Surrey RCMP challenges mayoral candidate's claims amid calls to replace force
As several candidates consider a municipal force, RCMP says misinformation has been spread
The Surrey RCMP has spoken out against "misinformation" that has spread following months of criticism of the detachment from mayoral candidates.
Several mayoral candidates have made the future of the Surrey RCMP an election issue. Safe Surrey Coaltion candidate Doug McCallum has gone as far to say he would dismantle the detachment if elected.
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"On day one, in our first council meeting, if we get elected, we will withdraw from the RCMP, and we will form our own Surrey police force," he told CBC News.
McCallum's campaign calls the detachment understaffed, and claims that it under-serves the community. He asserts that the organization is governed from Ottawa, not from Surrey.
On Thursday, the Surrey RCMP took the unusual step of responding to the criticism.
Impartial to the election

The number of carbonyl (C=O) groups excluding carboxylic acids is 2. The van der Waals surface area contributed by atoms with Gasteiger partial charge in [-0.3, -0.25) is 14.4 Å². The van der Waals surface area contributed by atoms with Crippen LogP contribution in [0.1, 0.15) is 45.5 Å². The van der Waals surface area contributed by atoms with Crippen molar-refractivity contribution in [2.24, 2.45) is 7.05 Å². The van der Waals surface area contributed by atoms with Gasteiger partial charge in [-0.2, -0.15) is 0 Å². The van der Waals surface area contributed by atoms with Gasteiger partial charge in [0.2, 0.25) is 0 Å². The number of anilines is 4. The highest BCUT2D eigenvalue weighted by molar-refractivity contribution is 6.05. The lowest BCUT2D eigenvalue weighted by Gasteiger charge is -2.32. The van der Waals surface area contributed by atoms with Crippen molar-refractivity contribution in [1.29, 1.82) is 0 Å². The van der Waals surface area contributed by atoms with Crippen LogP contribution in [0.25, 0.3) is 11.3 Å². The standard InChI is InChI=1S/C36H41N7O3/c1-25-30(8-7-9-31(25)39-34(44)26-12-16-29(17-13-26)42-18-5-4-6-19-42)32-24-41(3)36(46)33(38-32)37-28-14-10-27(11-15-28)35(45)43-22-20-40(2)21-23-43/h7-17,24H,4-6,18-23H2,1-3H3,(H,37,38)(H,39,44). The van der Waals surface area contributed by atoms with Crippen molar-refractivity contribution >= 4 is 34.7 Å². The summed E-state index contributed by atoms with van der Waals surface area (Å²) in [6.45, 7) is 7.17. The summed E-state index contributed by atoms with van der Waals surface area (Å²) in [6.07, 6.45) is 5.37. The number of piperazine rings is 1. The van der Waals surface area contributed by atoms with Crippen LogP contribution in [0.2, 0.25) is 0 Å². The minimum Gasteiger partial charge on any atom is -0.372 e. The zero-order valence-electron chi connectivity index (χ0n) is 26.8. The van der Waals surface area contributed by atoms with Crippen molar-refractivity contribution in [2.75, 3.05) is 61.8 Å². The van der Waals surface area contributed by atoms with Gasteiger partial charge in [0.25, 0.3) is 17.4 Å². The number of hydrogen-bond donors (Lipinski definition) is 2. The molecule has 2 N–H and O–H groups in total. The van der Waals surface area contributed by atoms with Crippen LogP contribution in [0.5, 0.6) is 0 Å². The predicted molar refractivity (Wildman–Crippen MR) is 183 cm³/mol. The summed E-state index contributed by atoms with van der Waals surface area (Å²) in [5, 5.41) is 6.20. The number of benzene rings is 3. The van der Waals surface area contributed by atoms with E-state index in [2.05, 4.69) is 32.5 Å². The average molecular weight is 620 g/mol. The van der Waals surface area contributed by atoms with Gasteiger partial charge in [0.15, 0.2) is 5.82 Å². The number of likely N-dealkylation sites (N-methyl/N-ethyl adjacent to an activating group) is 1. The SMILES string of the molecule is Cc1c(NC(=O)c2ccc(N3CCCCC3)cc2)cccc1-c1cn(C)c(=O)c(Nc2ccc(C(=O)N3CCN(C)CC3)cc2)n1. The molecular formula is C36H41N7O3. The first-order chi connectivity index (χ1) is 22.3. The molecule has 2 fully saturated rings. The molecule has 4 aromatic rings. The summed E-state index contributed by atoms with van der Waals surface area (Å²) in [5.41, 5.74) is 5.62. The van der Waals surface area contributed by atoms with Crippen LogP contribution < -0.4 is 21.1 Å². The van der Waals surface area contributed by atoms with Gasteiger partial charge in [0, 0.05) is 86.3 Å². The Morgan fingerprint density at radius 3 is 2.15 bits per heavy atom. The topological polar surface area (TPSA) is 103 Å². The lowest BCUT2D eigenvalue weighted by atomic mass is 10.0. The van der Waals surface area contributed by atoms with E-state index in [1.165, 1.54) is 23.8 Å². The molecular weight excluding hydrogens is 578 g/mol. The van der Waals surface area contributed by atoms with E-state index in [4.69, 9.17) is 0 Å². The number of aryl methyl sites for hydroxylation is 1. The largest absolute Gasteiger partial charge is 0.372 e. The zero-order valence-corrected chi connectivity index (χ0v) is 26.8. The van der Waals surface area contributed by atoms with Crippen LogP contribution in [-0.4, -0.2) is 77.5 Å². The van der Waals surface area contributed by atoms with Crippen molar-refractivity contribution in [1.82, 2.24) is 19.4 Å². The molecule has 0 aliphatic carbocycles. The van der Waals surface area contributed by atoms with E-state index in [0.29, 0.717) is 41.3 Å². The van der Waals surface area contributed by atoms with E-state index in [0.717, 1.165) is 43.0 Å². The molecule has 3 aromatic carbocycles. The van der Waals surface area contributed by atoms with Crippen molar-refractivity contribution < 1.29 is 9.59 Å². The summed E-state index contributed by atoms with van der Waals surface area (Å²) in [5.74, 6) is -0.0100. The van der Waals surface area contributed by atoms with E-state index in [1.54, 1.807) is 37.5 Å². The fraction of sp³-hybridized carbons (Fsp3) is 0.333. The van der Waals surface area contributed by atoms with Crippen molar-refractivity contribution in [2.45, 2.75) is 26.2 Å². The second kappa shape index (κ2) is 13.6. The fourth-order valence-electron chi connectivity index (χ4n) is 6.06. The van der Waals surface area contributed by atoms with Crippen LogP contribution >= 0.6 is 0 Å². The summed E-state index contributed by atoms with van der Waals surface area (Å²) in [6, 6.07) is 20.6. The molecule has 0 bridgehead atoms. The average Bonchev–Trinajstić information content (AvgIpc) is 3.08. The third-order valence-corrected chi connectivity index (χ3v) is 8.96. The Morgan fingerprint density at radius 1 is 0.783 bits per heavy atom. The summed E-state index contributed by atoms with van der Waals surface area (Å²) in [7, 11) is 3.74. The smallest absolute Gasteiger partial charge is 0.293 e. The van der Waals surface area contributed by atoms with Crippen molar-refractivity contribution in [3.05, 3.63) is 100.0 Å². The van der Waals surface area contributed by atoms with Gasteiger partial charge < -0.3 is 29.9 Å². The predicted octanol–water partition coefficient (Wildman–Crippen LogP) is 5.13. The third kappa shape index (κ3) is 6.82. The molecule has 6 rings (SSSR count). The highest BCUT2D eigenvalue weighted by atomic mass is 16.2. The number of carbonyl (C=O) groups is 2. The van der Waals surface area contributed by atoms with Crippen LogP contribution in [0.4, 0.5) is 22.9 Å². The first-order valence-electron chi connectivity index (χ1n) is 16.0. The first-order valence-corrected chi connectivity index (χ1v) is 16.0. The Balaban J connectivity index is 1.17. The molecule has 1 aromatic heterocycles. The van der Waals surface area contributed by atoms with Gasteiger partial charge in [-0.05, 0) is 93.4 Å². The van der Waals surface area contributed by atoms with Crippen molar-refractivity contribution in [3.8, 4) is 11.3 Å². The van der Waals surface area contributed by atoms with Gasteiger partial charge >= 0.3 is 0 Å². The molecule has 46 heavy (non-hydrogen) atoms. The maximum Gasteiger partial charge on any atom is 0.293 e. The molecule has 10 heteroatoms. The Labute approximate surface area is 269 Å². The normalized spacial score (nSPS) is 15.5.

Chief among McCallum's claims is that officers in Surrey have failed the community due to a high turnover rate, and that the detachment as a whole takes its orders and direction from Ottawa — not from the community that it serves.
"The officers that come out to Surrey only stay here for a few years, then they get transferred out to other parts. So they make no connection to the community," he said.
Other candidates have incorporated similar rhetoric into their campaigns. Surrey First Candidate Tom Gill said his party would look into a referendum on whether to axe the RCMP in favour of a municipal force, if elected.
The Surrey RCMP said it is impartial to the election and would not comment specifically on any particular campaign.
However, Cpl. Eleanore Sturko says misinformation about the local detachment has been spread over the last several months. For one, she said the RCMP takes direction from the City of Surrey — not from Ottawa.
"We're contracted to the City of Surrey, and our primary accountability is to the City of Surrey," she said.
Sturko also refuted claims that officers are transferred out of the community after just three years.
She said required engagements tend to be a minimum of at least five years, and officers generally stay longer.
"Our average stationment here for people is seven to eight years," she said. "It's always a choice whether people like to stay. We do have a lot of people in our department who are very engaged in the community, and some of our members stay here their entire career."
Sturko says the Surrey RCMP still hopes to add additional officers. Officer in Charge Dwayne McDonald requested additional staff from the city earlier this year.